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As congressional maps are challenged, a look toward the future of NC's political landscape

Princeton Gerrymandering Project
A proposed Congressional map drawn by GOP Sen. Ralph Hise would give Republicans the advantage in 11 of 14 seats.

Editor's note: this program originally aired Nov. 3, 2021.

After the U.S. Census each decade, boundaries throughout the country are redrawn for congressional and state legislative districts.

While the maps are theoretically supposed to account for population shifts, since partisan state legislatures control redistricting in most states, determining the boundaries has often become an opportunity for parties to gerrymander seats and consolidate power.

North Carolina, like many states, has a long history of drawing voter maps for political advantage.

At least as far back as the 1860s, many Black voters were intentionally grouped into one congressional district to reduce their political power everywhere else in the state. In 2018, federal judges discarded Republican maps for partisan gerrymandering.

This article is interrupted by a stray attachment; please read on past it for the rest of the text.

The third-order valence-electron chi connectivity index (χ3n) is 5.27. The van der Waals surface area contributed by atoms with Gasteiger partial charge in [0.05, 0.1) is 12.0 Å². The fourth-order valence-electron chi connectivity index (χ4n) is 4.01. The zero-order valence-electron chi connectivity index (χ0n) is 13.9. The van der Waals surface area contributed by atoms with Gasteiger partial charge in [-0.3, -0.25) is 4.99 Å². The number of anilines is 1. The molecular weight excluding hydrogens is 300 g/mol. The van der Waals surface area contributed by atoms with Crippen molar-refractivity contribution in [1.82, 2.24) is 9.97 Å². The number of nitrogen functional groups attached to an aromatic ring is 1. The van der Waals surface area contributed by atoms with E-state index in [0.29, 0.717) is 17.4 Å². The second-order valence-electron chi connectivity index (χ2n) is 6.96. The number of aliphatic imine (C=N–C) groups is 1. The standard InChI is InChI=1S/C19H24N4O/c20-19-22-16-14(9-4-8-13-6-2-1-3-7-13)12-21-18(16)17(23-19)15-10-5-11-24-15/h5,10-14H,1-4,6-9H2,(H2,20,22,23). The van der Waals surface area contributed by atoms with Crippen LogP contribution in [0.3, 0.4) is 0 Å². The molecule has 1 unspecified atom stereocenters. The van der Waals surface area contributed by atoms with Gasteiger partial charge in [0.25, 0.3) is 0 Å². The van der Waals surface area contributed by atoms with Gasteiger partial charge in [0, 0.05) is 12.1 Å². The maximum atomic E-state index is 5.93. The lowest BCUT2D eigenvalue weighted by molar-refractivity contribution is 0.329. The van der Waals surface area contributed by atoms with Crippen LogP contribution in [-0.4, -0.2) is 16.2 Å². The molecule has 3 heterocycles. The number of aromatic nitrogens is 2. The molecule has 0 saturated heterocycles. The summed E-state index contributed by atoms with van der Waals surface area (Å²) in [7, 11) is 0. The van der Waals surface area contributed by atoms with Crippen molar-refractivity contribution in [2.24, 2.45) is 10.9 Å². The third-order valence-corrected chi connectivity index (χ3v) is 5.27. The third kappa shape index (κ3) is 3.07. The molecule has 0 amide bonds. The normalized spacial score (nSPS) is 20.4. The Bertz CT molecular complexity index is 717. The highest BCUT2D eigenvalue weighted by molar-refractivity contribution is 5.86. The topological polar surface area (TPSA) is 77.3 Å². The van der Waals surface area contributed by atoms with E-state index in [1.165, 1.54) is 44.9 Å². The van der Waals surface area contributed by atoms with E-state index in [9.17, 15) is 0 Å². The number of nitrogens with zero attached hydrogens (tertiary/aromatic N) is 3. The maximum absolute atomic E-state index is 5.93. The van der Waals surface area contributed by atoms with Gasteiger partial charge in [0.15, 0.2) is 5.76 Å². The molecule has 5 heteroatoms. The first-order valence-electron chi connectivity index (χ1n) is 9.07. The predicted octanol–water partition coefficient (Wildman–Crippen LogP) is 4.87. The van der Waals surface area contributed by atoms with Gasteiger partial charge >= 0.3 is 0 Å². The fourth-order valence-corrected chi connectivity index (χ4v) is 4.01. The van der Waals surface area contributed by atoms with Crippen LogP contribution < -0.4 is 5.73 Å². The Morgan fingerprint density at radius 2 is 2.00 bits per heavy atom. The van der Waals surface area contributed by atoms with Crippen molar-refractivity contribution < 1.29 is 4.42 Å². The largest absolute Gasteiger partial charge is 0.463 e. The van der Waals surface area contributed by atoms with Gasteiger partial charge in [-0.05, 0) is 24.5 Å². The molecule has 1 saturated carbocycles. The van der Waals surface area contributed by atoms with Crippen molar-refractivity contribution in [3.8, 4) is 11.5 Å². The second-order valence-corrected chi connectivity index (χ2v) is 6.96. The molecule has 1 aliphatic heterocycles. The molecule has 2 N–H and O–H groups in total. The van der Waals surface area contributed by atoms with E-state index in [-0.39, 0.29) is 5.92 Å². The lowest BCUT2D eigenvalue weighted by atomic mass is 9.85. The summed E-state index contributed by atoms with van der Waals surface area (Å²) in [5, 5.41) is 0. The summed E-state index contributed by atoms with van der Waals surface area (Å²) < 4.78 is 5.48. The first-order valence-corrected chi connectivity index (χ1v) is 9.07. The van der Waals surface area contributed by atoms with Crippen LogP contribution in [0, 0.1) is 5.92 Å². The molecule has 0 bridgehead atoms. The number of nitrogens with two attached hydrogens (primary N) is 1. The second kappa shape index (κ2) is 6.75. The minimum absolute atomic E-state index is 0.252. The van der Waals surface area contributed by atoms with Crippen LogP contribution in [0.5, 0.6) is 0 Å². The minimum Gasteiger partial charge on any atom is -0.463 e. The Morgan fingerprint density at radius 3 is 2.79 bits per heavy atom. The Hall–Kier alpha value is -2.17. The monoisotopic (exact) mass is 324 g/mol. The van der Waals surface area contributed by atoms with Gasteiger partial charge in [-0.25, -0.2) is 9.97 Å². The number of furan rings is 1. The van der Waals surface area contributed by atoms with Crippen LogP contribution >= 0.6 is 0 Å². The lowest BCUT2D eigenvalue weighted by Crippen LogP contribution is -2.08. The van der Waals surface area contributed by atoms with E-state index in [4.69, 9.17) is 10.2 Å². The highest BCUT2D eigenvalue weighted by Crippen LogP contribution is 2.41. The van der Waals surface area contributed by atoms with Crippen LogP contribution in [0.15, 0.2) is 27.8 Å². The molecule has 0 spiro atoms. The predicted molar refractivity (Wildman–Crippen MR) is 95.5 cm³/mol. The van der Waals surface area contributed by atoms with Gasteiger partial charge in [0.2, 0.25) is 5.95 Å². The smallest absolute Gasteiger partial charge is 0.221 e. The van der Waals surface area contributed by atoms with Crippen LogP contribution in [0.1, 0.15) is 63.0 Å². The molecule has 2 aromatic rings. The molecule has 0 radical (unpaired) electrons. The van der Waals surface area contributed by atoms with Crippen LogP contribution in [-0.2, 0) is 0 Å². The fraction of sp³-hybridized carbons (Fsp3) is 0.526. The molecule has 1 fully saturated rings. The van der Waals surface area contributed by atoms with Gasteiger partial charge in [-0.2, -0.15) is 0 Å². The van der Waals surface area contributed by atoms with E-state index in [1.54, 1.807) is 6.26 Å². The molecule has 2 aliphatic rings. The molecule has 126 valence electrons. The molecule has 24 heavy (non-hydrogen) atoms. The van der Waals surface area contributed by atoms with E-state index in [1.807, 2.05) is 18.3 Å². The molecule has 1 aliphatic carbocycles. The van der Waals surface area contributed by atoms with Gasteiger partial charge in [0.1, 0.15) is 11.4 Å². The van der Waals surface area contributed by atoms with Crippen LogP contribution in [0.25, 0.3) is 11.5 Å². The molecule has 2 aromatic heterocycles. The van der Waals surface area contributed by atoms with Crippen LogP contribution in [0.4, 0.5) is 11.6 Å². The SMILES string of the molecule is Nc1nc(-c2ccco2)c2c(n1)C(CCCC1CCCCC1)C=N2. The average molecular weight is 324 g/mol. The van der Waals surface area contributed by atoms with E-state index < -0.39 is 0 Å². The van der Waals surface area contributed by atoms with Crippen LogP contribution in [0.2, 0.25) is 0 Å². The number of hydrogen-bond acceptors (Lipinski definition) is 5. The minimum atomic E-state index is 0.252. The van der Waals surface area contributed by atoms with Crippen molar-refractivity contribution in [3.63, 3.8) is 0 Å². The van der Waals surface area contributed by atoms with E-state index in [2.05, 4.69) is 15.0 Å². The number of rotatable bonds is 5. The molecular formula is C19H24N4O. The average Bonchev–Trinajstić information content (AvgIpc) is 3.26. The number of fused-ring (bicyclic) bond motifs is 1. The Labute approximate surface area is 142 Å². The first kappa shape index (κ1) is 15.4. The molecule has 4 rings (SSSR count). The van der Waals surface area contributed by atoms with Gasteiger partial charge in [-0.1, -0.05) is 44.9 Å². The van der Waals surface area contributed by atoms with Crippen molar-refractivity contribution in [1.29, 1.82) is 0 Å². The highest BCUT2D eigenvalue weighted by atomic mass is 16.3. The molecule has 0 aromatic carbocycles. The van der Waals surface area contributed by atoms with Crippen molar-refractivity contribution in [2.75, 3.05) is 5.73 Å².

And on Dec. 8, 2021 the North Carolina Supreme Court ordered the state's 2022 primary to be pushed back two months to settle two lawsuits challenging the Republican-drawn maps.

We revisit our conversation with top political scientist Michael Bitzer to discuss his new book as we look toward North Carolina’s political future.


Michael Bitzer, chair of political science and professor of politics and history at Catawba College, author of “Redistricting and Gerrymandering in North Carolina: Battlelines in the Tar Heel State

Jesse Steinmetz is Producer of Charlotte Talks with Mike Collins. Before joining WFAE in 2019, he was an intern at WNPR in Hartford, Connecticut and hosted a show at Eastern Connecticut State University.